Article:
March 2nd, 2012 Continued Education Cuts Would Show Misplaced Priorities in the State Legislature Since the financial crisis, we have heard in the media that if we want our economy to grow, wemust have low taxes. But there is another factor that is at least as important to a strong economy:education. Throughout the state’s history, successive generations have agreed to pay taxes to educate thenext generation. This is why we have lived in a society with so much prosperity and opportunity for solong. Today, we have abandoned the very idea that one generation should pay for the next generation’seducation. By doing so, we are putting our economic future in jeopardy. On February 4th 2010, King County Superior Court Judge John Eric ruled that the state had failedin its constitutional duty to fully fund education for the state’s schoolchildren. Since then, our educationsystem has seen further cuts. Our class sizes have increased, and many of our schools are overcrowded.Our teachers and counselors are being laid off. We’ve seen many students not given full class schedulesdue to overcrowding, and we’ve seen others forced to pay Running Start tuition or online tuition tofulfill basic graduation requirements in what is supposed to be a free public school system. At some ofour schools, our teachers are even forced to buy basic supplies like paper out of their own pockets. Ontop of all this, college tuition rates have increased substantially, and there are fewer spots for in-statestudents. Higher education funding in this state has been cut in half over the last four years. On January 5th, the State Supreme Court upheld the previous ruling. Despite that, legislators onboth sides of the aisle say they will cut education funding even further in the current session. High school students understand that many of these cuts are necessary. We have not protestedcuts in any of the previous budget cycles since the financial crisis. We understand that everyone mustpay their share of the costs incurred by the state due to the financial crisis. That is precisely our problem: everyone needs to pay for those costs. Today, not everyone does.While the state has made substantial cuts to our education, it has not asked the wealthiest residents inour state to pay an extra penny in taxes. Many in the legislature think this is the right course of action.They want reforms before they consider higher taxes. But while the legislature talks about reform, ithasn’t actually been able to fill its budget gap through such action. Instead, it has used the word reformwhile taking the easy way out. It has cut services to those who are the least politically organized, likestudents.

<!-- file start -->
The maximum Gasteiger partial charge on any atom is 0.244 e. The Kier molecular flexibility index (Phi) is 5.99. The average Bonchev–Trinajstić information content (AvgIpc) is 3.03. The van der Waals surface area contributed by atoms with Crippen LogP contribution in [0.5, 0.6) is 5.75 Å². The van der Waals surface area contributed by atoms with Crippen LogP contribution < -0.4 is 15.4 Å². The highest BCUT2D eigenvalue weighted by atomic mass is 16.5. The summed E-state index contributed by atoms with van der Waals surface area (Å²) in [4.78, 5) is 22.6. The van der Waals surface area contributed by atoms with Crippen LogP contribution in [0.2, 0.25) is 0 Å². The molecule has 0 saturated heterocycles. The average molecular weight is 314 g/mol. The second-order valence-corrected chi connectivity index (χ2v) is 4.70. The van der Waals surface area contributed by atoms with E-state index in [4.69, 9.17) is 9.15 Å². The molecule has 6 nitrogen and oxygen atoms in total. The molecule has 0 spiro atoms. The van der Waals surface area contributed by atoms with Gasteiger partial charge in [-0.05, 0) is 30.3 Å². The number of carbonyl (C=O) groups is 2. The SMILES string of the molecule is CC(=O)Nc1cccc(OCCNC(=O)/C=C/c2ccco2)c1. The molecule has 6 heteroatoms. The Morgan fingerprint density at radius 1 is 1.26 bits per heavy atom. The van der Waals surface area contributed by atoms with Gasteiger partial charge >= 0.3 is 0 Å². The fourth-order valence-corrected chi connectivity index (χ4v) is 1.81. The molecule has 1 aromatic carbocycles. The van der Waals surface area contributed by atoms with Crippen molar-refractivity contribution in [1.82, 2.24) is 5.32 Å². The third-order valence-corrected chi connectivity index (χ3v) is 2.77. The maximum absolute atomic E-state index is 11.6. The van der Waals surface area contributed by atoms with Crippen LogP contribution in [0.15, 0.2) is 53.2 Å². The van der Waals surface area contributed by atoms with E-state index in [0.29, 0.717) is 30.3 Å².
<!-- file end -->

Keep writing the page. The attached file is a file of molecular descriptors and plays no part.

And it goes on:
We saw an example of this in December’s special session. The State Legislature voted against ameasure to cut bonuses that the State gives to its employees for carpooling to work, while educationcuts remained on the table. The money the legislature would have saved wasn’t much, but it did showthat some legislators believe bonuses for carpooling are more important than funding education. In another case last year, the legislature failed to remove a tax exemption for mortgage interestrates, yet passed substantial cuts to education. In the current legislative session, the legislature islooking at several reforms that would make the tax structure more progressive and raise much neededrevenue for education. Many legislators have categorically refused to consider such reforms. In doingso, they have said that tax cuts for the wealthy are more important to the state than education. The legislature struggles to understand what its priorities should be and students suffer. In 1984,Americans over 29 were 10 times as rich as their younger counterparts. Today, they are 47 times as rich.22% of Americans under 18 live in poverty (compared to 15% of the general public). Only 55.3% ofAmericans aged 16-29 have jobs. Last year, student loans surpassed credit cards as the largest form ofAmerican debt. Our age group has been hit harder than any other during the financial crisis. Despitethis, half of the State’s budget gaps have been filled by cutting education funding. The Washington State Department of Revenue released a report showing that the state willhand out $23.9 billion in 452 special tax exemptions from 2011 to 2013. If the legislature had itspriorities in order, it would cut from this pool of tax breaks before cutting education. Our schools aren’tfacing budget cuts simply out of necessity. They are facing budget cuts because of the state’s misplacedpriorities. Every time we cut education funding, we take out a mortgage on the dreams and aspirations ofan entire generation; a mortgage which we will have to pay back in the future. We have paid our shareof the costs incurred by the state due to the financial crisis. If necessary, we are willing to pay evenmore. But first, we have to ask everyone to pay their fair share, including the rich. Along with that, wemust truly reform Washington’s public services. Education cuts should not be the first order of businessin Olympia; they should be the last. For these reasons, we join other students who have protested, written letters, and testified atpublic meetings over the last several months in calling on the legislature not to cut education beforeexhausting the other options available to it. It’s time the legislature remembered what its constitutional,economic, and moral obligations really are.